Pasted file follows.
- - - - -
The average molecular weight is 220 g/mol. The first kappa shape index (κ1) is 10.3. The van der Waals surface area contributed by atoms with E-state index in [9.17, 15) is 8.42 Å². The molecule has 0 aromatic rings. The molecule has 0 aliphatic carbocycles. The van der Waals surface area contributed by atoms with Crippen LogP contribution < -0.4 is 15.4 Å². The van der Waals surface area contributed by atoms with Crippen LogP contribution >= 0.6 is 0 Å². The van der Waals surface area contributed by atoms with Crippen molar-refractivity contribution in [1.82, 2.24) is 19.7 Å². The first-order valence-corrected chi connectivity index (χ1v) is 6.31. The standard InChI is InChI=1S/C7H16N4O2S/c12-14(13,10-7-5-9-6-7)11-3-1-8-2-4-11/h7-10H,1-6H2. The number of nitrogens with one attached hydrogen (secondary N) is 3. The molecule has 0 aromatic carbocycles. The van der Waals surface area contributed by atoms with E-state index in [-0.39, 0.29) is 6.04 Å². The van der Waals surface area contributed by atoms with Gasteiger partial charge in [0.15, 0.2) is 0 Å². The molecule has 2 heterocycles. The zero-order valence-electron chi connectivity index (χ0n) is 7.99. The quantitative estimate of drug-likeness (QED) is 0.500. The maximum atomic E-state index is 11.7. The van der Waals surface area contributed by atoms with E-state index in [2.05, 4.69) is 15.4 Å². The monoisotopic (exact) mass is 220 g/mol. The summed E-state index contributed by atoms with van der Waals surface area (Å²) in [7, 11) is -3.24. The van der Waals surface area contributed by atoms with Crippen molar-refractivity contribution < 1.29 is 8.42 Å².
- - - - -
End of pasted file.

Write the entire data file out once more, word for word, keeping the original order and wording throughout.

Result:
The average molecular weight is 220 g/mol. The first kappa shape index (κ1) is 10.3. The van der Waals surface area contributed by atoms with E-state index in [9.17, 15) is 8.42 Å². The molecule has 0 aromatic rings. The molecule has 0 aliphatic carbocycles. The van der Waals surface area contributed by atoms with Crippen LogP contribution < -0.4 is 15.4 Å². The van der Waals surface area contributed by atoms with Crippen LogP contribution >= 0.6 is 0 Å². The van der Waals surface area contributed by atoms with Crippen molar-refractivity contribution in [1.82, 2.24) is 19.7 Å². The first-order valence-corrected chi connectivity index (χ1v) is 6.31. The standard InChI is InChI=1S/C7H16N4O2S/c12-14(13,10-7-5-9-6-7)11-3-1-8-2-4-11/h7-10H,1-6H2. The number of nitrogens with one attached hydrogen (secondary N) is 3. The molecule has 0 aromatic carbocycles. The van der Waals surface area contributed by atoms with E-state index in [-0.39, 0.29) is 6.04 Å². The van der Waals surface area contributed by atoms with Gasteiger partial charge in [0.15, 0.2) is 0 Å². The molecule has 2 heterocycles. The zero-order valence-electron chi connectivity index (χ0n) is 7.99. The quantitative estimate of drug-likeness (QED) is 0.500. The maximum atomic E-state index is 11.7. The van der Waals surface area contributed by atoms with E-state index in [2.05, 4.69) is 15.4 Å². The monoisotopic (exact) mass is 220 g/mol. The summed E-state index contributed by atoms with van der Waals surface area (Å²) in [7, 11) is -3.24. The van der Waals surface area contributed by atoms with Crippen molar-refractivity contribution < 1.29 is 8.42 Å².